Upon receipt of an emergency call by Northampton Control, Highland ambulance shall be promptly dispatched. However, if the Northampton Control dispatcher has reason to believe at the time the call is received that the Highland ambulance will not be available for dispatch within five minutes, Northampton Control will immediately contact the designated back-up service(s). In addition the Northampton Control Dispatcher shall contact the back-up service (s) when for any reason the Highland ambulance is not available for response within five minutes of receipt of the call.
When the Northampton Control Dispatcher has reason to believe that another ambulance has the capacity to reach the scene in a significantly shorter period of time, the Northampton Control Dispatcher shall immediately notify police or fire in the town in which the emergency has occurred, or an ambulance service with the capacity of reaching the scene in a shorter period of time.
Highland shall not transfer a patient between health care facilities who is receiving medical treatment that is beyond the training and certification capabilities of the EMTs staffing the ambulance unless an additional health care professional with that capability accompanies the patient.
When additional personnel are required/needed at a scene Northampton Control is to be contacted and requested to tone for additional personnel to respond to the scene.
If a second call comes in while the first/primary ambulance is not available, Northampton Control will automatically tone for additional staff and dispatch our second ambulance to respond. If no additional staff is available the Control Center will automatically dispatch mutual aid from the nearest available and appropriate resource.
Highland personnel must obtain informed consent in order to treat and or transport. Adults who are capable of making informed consent must be advised of plans of treatment and transport, and must also be informed of potential medical consequences should they refuse treatment or transportation.
Adult patients who appear incapable of making informed consent (i.e., under the influence of drugs or alcohol, suicidal gestures, disoriented, etc.) may be treated and transported under the implied consent doctrine. In such cases Highland personnel are acting in the best interest of the patient and the patient care report will reflect their observations
Unconscious adults are treated under the implied consent doctrine. If a comfort care document is present, EMTs will act according the Comfort Care guidelines.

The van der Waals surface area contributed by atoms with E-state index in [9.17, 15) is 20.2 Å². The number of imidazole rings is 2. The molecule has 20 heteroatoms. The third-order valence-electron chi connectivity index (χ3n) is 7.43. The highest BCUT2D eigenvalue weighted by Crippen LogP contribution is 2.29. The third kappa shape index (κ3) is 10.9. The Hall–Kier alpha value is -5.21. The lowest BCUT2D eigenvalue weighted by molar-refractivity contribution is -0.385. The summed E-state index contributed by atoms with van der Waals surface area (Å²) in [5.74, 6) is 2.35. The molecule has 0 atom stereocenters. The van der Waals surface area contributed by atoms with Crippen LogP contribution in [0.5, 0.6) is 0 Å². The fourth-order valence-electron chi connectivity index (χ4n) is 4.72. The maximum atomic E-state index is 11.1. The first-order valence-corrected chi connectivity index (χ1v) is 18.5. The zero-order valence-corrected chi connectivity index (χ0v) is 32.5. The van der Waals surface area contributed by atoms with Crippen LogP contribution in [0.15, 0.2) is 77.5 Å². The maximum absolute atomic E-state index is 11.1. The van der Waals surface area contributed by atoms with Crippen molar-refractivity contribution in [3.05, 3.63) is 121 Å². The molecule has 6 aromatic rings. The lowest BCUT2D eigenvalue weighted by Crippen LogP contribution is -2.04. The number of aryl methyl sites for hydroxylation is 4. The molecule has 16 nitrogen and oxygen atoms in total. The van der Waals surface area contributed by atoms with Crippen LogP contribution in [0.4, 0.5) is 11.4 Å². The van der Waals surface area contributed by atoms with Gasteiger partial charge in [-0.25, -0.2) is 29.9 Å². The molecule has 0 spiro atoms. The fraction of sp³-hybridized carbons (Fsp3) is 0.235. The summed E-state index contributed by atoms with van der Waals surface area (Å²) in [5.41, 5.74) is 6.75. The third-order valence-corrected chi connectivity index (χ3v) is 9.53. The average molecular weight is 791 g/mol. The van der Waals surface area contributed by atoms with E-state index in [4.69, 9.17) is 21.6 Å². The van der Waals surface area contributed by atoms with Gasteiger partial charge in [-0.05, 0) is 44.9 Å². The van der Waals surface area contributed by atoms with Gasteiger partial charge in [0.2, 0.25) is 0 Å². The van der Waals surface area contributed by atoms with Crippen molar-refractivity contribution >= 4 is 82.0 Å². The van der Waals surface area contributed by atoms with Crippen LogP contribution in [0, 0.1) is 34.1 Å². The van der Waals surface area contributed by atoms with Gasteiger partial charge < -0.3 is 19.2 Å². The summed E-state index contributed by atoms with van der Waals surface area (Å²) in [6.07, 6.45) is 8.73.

Minors are unable to grant consent to treat and are unable to refuse care for themselves. A minor is defined as an individual who is under 18 years of age, and who is not emancipated by means of marriage, pregnancy/motherhood, or relief of the court system, military service, or other reasons as defined by the Commonwealth
Highland personnel at the scene of a critical or potentially critical illness or injury of a minor, when no parent or guardian is present, will treat and transport under the doctrine of implied consent.
In the case of non-life threatening calls, if the parent or guardian is not available to grant consent, the child may be examined to ensure his/her own safety. Basic aid such as control of bleeding may be performed. Efforts must be made to obtain consent. Occasionally this will require a delay in transport. If, on physical exam, no injury is discovered, the child may be left in the custody of a responsible adult (school nurse, school official, law enforcement), and continued efforts to reach the parent will be made. Documentation will be completed. Wherever feasible, Highland personnel will speak, in person or by phone, to the parent(s) or legal guardian(s) to advise them of the prior exam
Per MGL Section 12A, C 111C, “an injured child who is being transported to a hospital or other medical treatment facility by an ambulance or other emergency vehicle shall be accompanied by a parent on such parents request, unless the emergency medical technician or other person in charge determines that a medical situation is life-threatening or that the presence of a parent would create potential risk to such child. Such determination shall be noted in a written report of said emergency and a copy of such report shall be sent to such parent within 30 days of such determination.”
When it is necessary to restrain a patient, for the purpose of ensuring patient and or crew safety, Highland EMTs will use either commercially available soft leather straps, or padded cloth restraints. Police handcuffs or tie wraps will not be used.
There are many reasons to restrain patients for their own safety, including but not limited to
· Medical conditions, such as
· Head trauma
· Drug or toxic ingestion
· Diabetic reaction
· Psychiatric conditions, such as
· Active hallucinations or other acute psychotic break
· Section 12 involuntary committal